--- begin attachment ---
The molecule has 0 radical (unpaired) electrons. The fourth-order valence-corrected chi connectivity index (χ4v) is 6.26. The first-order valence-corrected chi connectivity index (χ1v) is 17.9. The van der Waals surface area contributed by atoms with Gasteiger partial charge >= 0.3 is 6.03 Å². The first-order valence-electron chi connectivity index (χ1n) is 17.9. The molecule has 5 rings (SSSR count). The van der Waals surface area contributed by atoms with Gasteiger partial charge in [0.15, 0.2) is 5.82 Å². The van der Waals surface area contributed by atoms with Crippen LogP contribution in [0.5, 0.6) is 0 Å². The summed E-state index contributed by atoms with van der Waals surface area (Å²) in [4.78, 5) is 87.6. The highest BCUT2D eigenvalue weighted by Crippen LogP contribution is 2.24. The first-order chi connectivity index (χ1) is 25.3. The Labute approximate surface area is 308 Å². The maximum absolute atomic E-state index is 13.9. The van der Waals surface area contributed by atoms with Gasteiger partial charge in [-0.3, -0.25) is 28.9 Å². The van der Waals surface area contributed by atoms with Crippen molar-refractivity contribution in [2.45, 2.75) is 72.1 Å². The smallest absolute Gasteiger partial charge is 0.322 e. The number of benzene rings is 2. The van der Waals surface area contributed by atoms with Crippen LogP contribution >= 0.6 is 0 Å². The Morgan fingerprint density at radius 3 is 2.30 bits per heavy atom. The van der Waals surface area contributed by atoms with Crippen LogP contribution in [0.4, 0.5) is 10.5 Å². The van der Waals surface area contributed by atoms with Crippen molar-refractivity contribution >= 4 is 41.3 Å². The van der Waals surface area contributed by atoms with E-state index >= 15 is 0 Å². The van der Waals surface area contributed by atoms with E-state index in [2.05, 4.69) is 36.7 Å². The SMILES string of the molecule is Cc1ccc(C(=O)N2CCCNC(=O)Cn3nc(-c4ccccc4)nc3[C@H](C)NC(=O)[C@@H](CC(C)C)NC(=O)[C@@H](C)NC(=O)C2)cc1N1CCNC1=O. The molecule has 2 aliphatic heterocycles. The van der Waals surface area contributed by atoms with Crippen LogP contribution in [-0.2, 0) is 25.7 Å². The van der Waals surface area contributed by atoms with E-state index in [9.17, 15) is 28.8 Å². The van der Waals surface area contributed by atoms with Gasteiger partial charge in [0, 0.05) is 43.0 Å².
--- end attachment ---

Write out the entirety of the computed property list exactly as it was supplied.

The molecule has 0 radical (unpaired) electrons. The fourth-order valence-corrected chi connectivity index (χ4v) is 6.26. The first-order valence-corrected chi connectivity index (χ1v) is 17.9. The van der Waals surface area contributed by atoms with Gasteiger partial charge >= 0.3 is 6.03 Å². The first-order valence-electron chi connectivity index (χ1n) is 17.9. The molecule has 5 rings (SSSR count). The van der Waals surface area contributed by atoms with Gasteiger partial charge in [0.15, 0.2) is 5.82 Å². The van der Waals surface area contributed by atoms with Crippen LogP contribution in [0.5, 0.6) is 0 Å². The summed E-state index contributed by atoms with van der Waals surface area (Å²) in [4.78, 5) is 87.6. The highest BCUT2D eigenvalue weighted by Crippen LogP contribution is 2.24. The first-order chi connectivity index (χ1) is 25.3. The Labute approximate surface area is 308 Å². The maximum absolute atomic E-state index is 13.9. The van der Waals surface area contributed by atoms with Gasteiger partial charge in [-0.3, -0.25) is 28.9 Å². The van der Waals surface area contributed by atoms with Crippen molar-refractivity contribution in [2.45, 2.75) is 72.1 Å². The smallest absolute Gasteiger partial charge is 0.322 e. The number of benzene rings is 2. The van der Waals surface area contributed by atoms with Crippen LogP contribution >= 0.6 is 0 Å². The Morgan fingerprint density at radius 3 is 2.30 bits per heavy atom. The van der Waals surface area contributed by atoms with Crippen LogP contribution in [0.4, 0.5) is 10.5 Å². The van der Waals surface area contributed by atoms with Crippen molar-refractivity contribution >= 4 is 41.3 Å². The van der Waals surface area contributed by atoms with E-state index >= 15 is 0 Å². The van der Waals surface area contributed by atoms with E-state index in [2.05, 4.69) is 36.7 Å². The SMILES string of the molecule is Cc1ccc(C(=O)N2CCCNC(=O)Cn3nc(-c4ccccc4)nc3[C@H](C)NC(=O)[C@@H](CC(C)C)NC(=O)[C@@H](C)NC(=O)C2)cc1N1CCNC1=O. The molecule has 2 aliphatic heterocycles. The van der Waals surface area contributed by atoms with Crippen LogP contribution in [-0.2, 0) is 25.7 Å². The van der Waals surface area contributed by atoms with E-state index in [9.17, 15) is 28.8 Å². The van der Waals surface area contributed by atoms with Gasteiger partial charge in [0, 0.05) is 43.0 Å².